William Dietrich is an American author that writes fiction and nonfiction. He was born in 1951 in Tacoma. Washington. He also grew up in the region, attending Mount Tacoma High and Fairhaven College.
The author was fascinated with history and fiction from a young age, partly because he grew up around the dramatic landscapes that Moun Rainer created. Dietrich enjoyed writing. Journalism allowed him to write for a living which is why he studied the subject in College.
He did not regret the decision. He developed a deep love for the field at Fairhaven and WWU (Western Washington University). Dietrich worked for several newspapers in the US, covering topics related to science and the environment and eventually landing a Pulitzer Prize which he shared with other journalists from The Seattle Times.
Because of the time he spent exploring science and the environment as a journalist, it did not come as much of a surprise to his followers when he wrote ‘The Final Forest’, his first book. The nonfiction volume touched upon Washington’s environmental concerns, winning William Dietrich an award.
He followed it up with another book about the flora and fauna on the Columbia River. He also joined forces with Art Wolfe, a photographer, to produce a pictorial book.
Dietrich’s first novel, which he started writing at the age of 38, was ‘Ice Riech’ and it was inspired by the time he had spent in Antarctica as a journalist. This opened the door for the author to produce various fiction works, many of them emerging from his love for history, science, and the environment.
Dietrich wasn’t always certain of what he was doing as a journalist but he was intelligent enough to learn the ropes as he went along. His entry into the fictional publishing arena was no different. From a young age, he had realized that writing was about telling stories.
The fact that he was writing about real people made no difference. As a journalist, he would endeavor to identify and then present the drama at the heart of each report, not to mention the compelling central characters that were driving the narrative.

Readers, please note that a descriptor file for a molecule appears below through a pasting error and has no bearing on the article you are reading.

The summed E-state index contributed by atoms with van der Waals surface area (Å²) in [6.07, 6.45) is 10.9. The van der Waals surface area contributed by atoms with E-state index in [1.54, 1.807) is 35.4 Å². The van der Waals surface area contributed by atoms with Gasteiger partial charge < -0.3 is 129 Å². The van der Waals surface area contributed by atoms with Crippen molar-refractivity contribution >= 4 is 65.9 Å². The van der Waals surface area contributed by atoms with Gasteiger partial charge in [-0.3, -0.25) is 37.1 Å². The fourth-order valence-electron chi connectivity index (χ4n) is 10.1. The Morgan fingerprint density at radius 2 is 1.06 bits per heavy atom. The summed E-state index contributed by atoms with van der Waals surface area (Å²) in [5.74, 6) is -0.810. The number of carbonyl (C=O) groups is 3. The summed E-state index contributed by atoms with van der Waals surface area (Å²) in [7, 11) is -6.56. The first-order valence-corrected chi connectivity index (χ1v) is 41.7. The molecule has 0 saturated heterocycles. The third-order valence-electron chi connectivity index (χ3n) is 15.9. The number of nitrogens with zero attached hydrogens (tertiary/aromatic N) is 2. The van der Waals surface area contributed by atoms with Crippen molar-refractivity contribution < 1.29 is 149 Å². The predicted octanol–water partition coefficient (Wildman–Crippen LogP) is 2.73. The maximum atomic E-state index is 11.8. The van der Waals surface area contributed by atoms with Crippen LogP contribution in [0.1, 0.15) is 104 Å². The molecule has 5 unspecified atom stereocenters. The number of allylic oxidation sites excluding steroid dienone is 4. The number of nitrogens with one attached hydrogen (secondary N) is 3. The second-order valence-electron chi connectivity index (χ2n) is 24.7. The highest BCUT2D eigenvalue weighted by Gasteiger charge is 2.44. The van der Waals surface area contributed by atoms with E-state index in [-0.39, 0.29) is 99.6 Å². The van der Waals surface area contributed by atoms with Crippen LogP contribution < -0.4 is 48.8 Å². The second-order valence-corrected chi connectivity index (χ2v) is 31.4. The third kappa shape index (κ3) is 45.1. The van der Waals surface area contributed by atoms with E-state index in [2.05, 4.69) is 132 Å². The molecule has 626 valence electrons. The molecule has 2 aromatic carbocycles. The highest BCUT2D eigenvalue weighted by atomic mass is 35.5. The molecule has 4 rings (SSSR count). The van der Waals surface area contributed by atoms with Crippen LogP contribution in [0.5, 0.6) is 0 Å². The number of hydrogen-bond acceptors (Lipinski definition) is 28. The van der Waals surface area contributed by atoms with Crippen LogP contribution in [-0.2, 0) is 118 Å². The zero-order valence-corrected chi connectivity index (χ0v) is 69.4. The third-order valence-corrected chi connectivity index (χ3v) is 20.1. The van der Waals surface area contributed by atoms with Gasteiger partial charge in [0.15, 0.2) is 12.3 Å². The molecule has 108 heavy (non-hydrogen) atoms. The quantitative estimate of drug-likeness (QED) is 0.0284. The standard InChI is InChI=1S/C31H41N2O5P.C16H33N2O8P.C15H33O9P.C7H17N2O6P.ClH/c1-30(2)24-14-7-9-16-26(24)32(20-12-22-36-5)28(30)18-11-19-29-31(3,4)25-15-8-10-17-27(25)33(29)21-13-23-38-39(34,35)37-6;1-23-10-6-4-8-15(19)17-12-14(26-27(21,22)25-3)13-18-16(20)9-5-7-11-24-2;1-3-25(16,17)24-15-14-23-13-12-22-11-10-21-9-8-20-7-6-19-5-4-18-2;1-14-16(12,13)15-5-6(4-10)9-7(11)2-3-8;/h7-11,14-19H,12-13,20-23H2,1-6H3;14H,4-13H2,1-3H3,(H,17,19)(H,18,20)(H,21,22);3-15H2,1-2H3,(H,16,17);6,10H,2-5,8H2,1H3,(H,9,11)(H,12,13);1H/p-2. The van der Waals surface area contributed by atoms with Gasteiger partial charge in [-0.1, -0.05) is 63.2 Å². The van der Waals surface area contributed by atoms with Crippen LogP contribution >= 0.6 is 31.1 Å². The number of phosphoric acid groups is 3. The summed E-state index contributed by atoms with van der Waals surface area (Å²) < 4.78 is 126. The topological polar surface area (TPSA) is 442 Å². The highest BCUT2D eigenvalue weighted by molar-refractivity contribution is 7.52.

He used this same mindset when he made the jump from nonfiction to fiction. For Dietrich, fiction is appealing because it gives him more freedom. He can write whatever he wants without worrying about tying it to real events. He has complete control over his fictional worlds and he doesn’t have to corroborate any of the information in his stories by scheduling interviews and doing extensive research.
His only objective is to create an engaging dramatic narrative with a satisfactory climax. That being said, the author is just as passionate about nonfiction. The years he spent as a journalist proved to him that real life was just as bizarre as fiction. He enjoys peeling back the layers of real people and events to find the truth waiting beneath.
This is sometimes seen in his fiction which features characters that are flawed and inconsistent and who are not always what they seem. Some of Dietrich’s stories require considerable research. Fortunately, his experience as a journalist showed him how to find and retrieve information. He won’t hesitate to travel to the real places that have inspired his fictional settings.
William Dietrich Awards
Dietrich’s list of accolades includes the Washington Governor Writers and the Pacific Northwest Booksellers Awards.
Best William Dietrich Books
Dietrich is a father with two daughters. Some of his best books include:
1). Napoleon’s Pyramids
Ethan Gage is an adventurous American. A former aide to Benjamin Franklin and a gambler, Ethan’s life takes an interesting turn when a card game ends with the American winning a mysterious medallion.
It doesn’t take him long to realize that the medallion has secrets that he must unravel. Ethan joins Napoleon’s expedition as he prepares to invade Egypt in the hopes of learning the medallion’s secrets.
2). The Rosetta Key
Ethan Gage is on a new adventure. On the one hand, he needs to find Astiza. She fell out of a hot air balloon into the Nile. She was feared dead, but it looks like she is still among the living. On the other hand, the adventurer must reach the Book of Throth before his enemies stop him. Those enemies include Napoleon.